I've often wondered why there isn't more hoopla about cross country skiwear. I'm not talking about the suction suits worn by the cross country ski racers; I'm referring to the recreational garb, which is versatile, functional, and fashionable. Currently, I cross country ski wearing items from Craft, Sporthill, Swix, and others, but what is important is that the products that I select to ski in fit a number of personal parameter preferences. Of course, skiers need to heed the weather by wearing layers (base layer underwear, pants and tops, and outerwear) and when its colder, thicker layers are necessary.
The Craft AXC Touring Pants that I wear have zippers along the entire length of the legs and at the ankle there is an elastic area closed with a zipper and a snap. I feel that this pant ankle set-up is the most significant aspect of the pants because it tightly fits around the boot and keeps snow out of the shoe top to avoid getting wet socks while skiing. And if you've ever lost a set of keys, the zippered side pockets are comforting to lock away your valuables. The comfortable lined material of the Craft pants is also enough to stay warm with or without a base layer underneath. There are other pants that I use that are lighter and have similar accoutrements.
Sporthill, Craft and Swix jackets have most everything I want in a jacket, except few have pit zips to provide an extra way to cool off and transport perspiration away. These jackets have a mesh liner and material that are comfortable when you have to zip up the collar on a very cold day. I've used the packable hood on the jacket quite a few times when it suddenly got cold out on the trail, and it was a valuable asset. The high-hip fit keeps you warm and the zipper side pockets can be closed to avoid losing pocketed items. The jacket arms might have extended fleece cuffs, which are a nice touch to keep snow out of your glove. The inside chest pocket has a zipper and a hole for an IPod and earbuds for the times that I want musical accompaniment on solo trail outings.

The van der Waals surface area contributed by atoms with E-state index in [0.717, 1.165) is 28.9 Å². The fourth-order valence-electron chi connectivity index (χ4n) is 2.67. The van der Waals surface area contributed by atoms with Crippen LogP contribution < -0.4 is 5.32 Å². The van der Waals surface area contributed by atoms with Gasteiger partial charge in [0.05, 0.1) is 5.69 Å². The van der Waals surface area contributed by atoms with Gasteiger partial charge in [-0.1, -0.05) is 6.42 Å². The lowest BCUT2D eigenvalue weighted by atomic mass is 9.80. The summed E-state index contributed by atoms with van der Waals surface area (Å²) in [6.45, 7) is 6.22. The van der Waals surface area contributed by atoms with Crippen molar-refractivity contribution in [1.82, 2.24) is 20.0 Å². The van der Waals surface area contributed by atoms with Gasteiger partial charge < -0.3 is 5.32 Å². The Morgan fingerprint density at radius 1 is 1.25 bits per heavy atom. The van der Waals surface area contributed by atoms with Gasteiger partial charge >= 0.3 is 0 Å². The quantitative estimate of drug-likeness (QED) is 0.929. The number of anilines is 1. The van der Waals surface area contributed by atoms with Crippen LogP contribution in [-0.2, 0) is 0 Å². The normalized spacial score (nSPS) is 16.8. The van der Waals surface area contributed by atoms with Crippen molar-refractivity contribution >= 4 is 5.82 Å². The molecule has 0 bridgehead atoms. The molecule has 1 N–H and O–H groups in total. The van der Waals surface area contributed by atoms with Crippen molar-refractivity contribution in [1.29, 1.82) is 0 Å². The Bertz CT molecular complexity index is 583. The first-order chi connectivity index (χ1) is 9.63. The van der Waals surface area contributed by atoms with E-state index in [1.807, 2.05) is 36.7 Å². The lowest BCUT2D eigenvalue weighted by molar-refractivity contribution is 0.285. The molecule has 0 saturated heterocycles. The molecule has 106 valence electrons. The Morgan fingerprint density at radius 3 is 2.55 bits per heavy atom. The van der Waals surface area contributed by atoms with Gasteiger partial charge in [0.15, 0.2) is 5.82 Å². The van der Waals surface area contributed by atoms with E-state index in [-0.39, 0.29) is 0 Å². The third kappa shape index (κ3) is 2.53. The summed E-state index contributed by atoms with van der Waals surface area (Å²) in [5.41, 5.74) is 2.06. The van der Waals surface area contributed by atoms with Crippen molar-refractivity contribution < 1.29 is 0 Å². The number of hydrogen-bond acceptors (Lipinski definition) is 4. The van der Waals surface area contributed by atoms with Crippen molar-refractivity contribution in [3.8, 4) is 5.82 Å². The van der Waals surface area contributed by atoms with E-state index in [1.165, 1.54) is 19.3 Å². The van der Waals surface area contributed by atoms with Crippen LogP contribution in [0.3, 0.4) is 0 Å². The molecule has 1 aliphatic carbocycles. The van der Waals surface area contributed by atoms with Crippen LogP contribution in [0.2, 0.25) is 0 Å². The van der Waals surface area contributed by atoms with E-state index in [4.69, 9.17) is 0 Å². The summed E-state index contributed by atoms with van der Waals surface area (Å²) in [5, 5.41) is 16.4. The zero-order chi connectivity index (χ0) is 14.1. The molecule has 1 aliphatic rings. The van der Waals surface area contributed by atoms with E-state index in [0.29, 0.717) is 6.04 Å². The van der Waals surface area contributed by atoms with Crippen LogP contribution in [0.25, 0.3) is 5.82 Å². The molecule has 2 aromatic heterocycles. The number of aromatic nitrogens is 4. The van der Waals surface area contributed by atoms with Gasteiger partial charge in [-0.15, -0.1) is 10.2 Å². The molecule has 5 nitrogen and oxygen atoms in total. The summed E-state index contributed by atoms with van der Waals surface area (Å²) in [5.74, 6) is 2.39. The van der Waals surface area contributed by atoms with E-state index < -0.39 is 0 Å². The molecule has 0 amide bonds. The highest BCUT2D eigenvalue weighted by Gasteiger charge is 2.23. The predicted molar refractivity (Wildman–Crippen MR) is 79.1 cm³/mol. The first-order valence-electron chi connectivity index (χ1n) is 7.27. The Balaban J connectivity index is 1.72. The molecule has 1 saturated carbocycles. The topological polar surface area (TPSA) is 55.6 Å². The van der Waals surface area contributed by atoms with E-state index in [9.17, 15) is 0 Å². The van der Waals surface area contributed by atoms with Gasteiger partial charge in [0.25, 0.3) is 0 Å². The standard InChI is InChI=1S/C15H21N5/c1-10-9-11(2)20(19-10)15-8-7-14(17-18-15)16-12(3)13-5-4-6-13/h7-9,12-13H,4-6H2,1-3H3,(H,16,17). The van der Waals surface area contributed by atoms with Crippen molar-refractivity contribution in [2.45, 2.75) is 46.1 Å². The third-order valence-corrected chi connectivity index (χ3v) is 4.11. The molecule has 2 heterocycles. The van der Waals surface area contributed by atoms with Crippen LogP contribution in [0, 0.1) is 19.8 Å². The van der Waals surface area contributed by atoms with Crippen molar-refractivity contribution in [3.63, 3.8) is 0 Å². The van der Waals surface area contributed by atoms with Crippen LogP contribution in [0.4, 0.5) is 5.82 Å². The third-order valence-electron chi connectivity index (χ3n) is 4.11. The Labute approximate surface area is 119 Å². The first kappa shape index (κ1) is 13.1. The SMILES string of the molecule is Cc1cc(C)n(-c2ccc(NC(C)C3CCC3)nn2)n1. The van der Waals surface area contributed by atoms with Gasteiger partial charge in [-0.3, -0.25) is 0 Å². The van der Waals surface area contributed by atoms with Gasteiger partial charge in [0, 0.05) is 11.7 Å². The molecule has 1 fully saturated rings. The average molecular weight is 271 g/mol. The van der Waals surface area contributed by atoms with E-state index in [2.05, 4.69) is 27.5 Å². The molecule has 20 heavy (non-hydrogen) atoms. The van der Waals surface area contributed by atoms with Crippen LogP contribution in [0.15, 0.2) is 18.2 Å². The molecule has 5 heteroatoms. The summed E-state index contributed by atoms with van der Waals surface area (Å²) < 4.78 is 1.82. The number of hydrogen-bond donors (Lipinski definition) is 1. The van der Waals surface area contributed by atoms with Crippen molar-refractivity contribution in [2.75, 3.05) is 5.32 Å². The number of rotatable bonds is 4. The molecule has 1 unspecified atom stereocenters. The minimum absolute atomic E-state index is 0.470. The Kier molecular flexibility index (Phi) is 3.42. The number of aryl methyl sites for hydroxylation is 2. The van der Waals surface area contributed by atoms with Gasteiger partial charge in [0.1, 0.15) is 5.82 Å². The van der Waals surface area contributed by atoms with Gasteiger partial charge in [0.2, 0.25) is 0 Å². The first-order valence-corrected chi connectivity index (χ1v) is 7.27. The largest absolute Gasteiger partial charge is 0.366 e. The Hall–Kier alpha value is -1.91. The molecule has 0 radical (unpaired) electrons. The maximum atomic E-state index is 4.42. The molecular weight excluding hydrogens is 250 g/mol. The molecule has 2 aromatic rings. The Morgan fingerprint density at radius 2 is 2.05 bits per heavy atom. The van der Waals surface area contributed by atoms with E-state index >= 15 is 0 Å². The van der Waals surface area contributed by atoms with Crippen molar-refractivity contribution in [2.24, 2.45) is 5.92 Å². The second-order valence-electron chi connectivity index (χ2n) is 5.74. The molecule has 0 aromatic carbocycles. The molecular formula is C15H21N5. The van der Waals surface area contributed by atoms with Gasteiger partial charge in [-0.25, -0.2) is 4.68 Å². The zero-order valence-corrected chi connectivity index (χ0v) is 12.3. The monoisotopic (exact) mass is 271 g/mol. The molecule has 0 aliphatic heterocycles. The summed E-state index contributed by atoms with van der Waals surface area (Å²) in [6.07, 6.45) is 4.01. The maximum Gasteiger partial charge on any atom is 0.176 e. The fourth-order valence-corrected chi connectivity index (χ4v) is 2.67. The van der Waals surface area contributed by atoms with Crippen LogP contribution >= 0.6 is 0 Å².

Socks, gloves, shirts, and base layers are an entirely other matter that will need to be covered in a separate article. In short, parameters for selecting socks include thickness, spacious comfort for your toes, and height of the sock on your leg. Expect to pay as much as $25 for quality socks these days.
I have a few different pairs of gloves so I can adjust to the temperature ranging from heavier insulated three-fingered gloves for the really cold days to lightweight gloves for springtime. I also have baselayers in various thicknesses to correlate to warm and cold days. Moving perspiration away from the body is very important and I use very lightweight underwear on those nice winter or spring days, but on the coldest days I use a heavier or thicker baselayer pants and a top that has a turtleneck.
Former Director of Research Kelly Davis at SIA (national trade association) says that there are three different demographic types who purchase snow sports apparel as casual wear, and her synopsis fits the cross country ski apparel market very well. The "urban woodsman" is a hip male style that touts outdoor authenticity. The "young urban male" is an athletic-influenced style, and women especially in the suburbs are buying snow sports styles for around town and even work.
Further, Davis cites that 80% of snow sports apparel spending comes out of women's wallets. They make decisions for the whole family, so it is important for manufacturers, product designers, and retailers to consider and focus on women's preferences. One of the challenges that confronts cross country skiing apparel availability is the fact that there is such a limited inventory of these products in retail outlets. There are too few sales in the stores, and retailers react by purchasing fewer items offering less selection in the following year. To break this cycle, we've got to go out and purchase more cross country skiing apparel!